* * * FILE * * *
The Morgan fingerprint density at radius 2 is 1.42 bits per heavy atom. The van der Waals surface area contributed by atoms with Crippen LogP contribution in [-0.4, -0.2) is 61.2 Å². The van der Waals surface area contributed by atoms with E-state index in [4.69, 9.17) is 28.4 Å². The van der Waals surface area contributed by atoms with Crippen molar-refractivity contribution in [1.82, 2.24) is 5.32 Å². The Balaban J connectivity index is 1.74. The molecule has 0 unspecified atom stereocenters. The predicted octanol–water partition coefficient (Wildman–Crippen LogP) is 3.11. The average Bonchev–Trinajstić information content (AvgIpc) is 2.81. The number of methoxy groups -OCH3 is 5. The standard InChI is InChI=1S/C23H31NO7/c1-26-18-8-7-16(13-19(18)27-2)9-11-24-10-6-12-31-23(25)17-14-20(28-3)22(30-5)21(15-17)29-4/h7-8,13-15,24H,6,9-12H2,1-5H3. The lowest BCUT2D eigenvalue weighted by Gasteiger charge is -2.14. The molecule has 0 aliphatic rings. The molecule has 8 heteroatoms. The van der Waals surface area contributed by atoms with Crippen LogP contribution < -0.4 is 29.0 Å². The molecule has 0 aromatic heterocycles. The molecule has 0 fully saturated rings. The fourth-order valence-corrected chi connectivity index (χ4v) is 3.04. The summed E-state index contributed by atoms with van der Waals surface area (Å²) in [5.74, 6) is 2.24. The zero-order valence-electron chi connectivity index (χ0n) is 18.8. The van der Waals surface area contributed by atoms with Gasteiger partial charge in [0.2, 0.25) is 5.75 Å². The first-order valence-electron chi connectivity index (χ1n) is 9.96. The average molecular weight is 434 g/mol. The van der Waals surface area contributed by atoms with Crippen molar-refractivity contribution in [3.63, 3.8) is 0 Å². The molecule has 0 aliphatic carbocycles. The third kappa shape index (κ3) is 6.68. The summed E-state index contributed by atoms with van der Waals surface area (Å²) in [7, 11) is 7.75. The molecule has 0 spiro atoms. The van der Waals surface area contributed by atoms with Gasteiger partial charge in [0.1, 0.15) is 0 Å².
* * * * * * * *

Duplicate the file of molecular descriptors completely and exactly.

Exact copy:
The Morgan fingerprint density at radius 2 is 1.42 bits per heavy atom. The van der Waals surface area contributed by atoms with Crippen LogP contribution in [-0.4, -0.2) is 61.2 Å². The van der Waals surface area contributed by atoms with E-state index in [4.69, 9.17) is 28.4 Å². The van der Waals surface area contributed by atoms with Crippen molar-refractivity contribution in [1.82, 2.24) is 5.32 Å². The Balaban J connectivity index is 1.74. The molecule has 0 unspecified atom stereocenters. The predicted octanol–water partition coefficient (Wildman–Crippen LogP) is 3.11. The average Bonchev–Trinajstić information content (AvgIpc) is 2.81. The number of methoxy groups -OCH3 is 5. The standard InChI is InChI=1S/C23H31NO7/c1-26-18-8-7-16(13-19(18)27-2)9-11-24-10-6-12-31-23(25)17-14-20(28-3)22(30-5)21(15-17)29-4/h7-8,13-15,24H,6,9-12H2,1-5H3. The lowest BCUT2D eigenvalue weighted by Gasteiger charge is -2.14. The molecule has 0 aliphatic rings. The molecule has 8 heteroatoms. The van der Waals surface area contributed by atoms with Crippen LogP contribution < -0.4 is 29.0 Å². The molecule has 0 aromatic heterocycles. The molecule has 0 fully saturated rings. The fourth-order valence-corrected chi connectivity index (χ4v) is 3.04. The summed E-state index contributed by atoms with van der Waals surface area (Å²) in [5.74, 6) is 2.24. The zero-order valence-electron chi connectivity index (χ0n) is 18.8. The van der Waals surface area contributed by atoms with Gasteiger partial charge in [0.2, 0.25) is 5.75 Å². The first-order valence-electron chi connectivity index (χ1n) is 9.96. The average molecular weight is 434 g/mol. The van der Waals surface area contributed by atoms with Crippen molar-refractivity contribution in [3.63, 3.8) is 0 Å². The molecule has 0 aliphatic carbocycles. The third kappa shape index (κ3) is 6.68. The summed E-state index contributed by atoms with van der Waals surface area (Å²) in [7, 11) is 7.75. The molecule has 0 spiro atoms. The van der Waals surface area contributed by atoms with Gasteiger partial charge in [0.1, 0.15) is 0 Å².